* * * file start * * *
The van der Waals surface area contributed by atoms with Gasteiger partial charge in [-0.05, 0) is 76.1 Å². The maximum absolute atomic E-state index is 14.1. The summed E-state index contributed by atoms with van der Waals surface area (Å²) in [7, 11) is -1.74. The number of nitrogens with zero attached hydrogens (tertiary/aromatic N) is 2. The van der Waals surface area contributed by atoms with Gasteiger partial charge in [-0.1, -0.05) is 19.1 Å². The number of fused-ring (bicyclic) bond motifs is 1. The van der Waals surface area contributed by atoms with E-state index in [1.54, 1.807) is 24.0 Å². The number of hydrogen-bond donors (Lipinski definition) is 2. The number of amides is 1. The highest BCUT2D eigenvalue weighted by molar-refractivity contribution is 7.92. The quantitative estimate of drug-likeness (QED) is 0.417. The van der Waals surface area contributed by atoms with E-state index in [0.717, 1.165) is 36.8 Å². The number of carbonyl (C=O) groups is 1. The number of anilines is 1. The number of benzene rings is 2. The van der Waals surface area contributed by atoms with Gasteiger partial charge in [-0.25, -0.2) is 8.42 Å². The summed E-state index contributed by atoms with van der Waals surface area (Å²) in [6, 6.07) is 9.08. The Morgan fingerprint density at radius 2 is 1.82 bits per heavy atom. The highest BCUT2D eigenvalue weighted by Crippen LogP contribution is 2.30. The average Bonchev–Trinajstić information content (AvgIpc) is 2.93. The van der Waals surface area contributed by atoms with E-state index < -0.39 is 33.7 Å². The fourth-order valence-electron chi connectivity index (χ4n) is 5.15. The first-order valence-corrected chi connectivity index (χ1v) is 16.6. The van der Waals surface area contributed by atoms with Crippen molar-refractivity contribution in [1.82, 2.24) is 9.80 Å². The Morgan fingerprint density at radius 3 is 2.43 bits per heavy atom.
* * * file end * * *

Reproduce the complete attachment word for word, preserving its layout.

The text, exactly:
The van der Waals surface area contributed by atoms with Gasteiger partial charge in [-0.05, 0) is 76.1 Å². The maximum absolute atomic E-state index is 14.1. The summed E-state index contributed by atoms with van der Waals surface area (Å²) in [7, 11) is -1.74. The number of nitrogens with zero attached hydrogens (tertiary/aromatic N) is 2. The van der Waals surface area contributed by atoms with Gasteiger partial charge in [-0.1, -0.05) is 19.1 Å². The number of fused-ring (bicyclic) bond motifs is 1. The van der Waals surface area contributed by atoms with E-state index in [1.54, 1.807) is 24.0 Å². The number of hydrogen-bond donors (Lipinski definition) is 2. The number of amides is 1. The highest BCUT2D eigenvalue weighted by molar-refractivity contribution is 7.92. The quantitative estimate of drug-likeness (QED) is 0.417. The van der Waals surface area contributed by atoms with E-state index in [0.717, 1.165) is 36.8 Å². The number of carbonyl (C=O) groups is 1. The number of anilines is 1. The number of benzene rings is 2. The van der Waals surface area contributed by atoms with Gasteiger partial charge in [-0.25, -0.2) is 8.42 Å². The summed E-state index contributed by atoms with van der Waals surface area (Å²) in [6, 6.07) is 9.08. The Morgan fingerprint density at radius 2 is 1.82 bits per heavy atom. The highest BCUT2D eigenvalue weighted by Crippen LogP contribution is 2.30. The average Bonchev–Trinajstić information content (AvgIpc) is 2.93. The van der Waals surface area contributed by atoms with E-state index < -0.39 is 33.7 Å². The fourth-order valence-electron chi connectivity index (χ4n) is 5.15. The first-order valence-corrected chi connectivity index (χ1v) is 16.6. The van der Waals surface area contributed by atoms with Crippen molar-refractivity contribution in [1.82, 2.24) is 9.80 Å². The Morgan fingerprint density at radius 3 is 2.43 bits per heavy atom.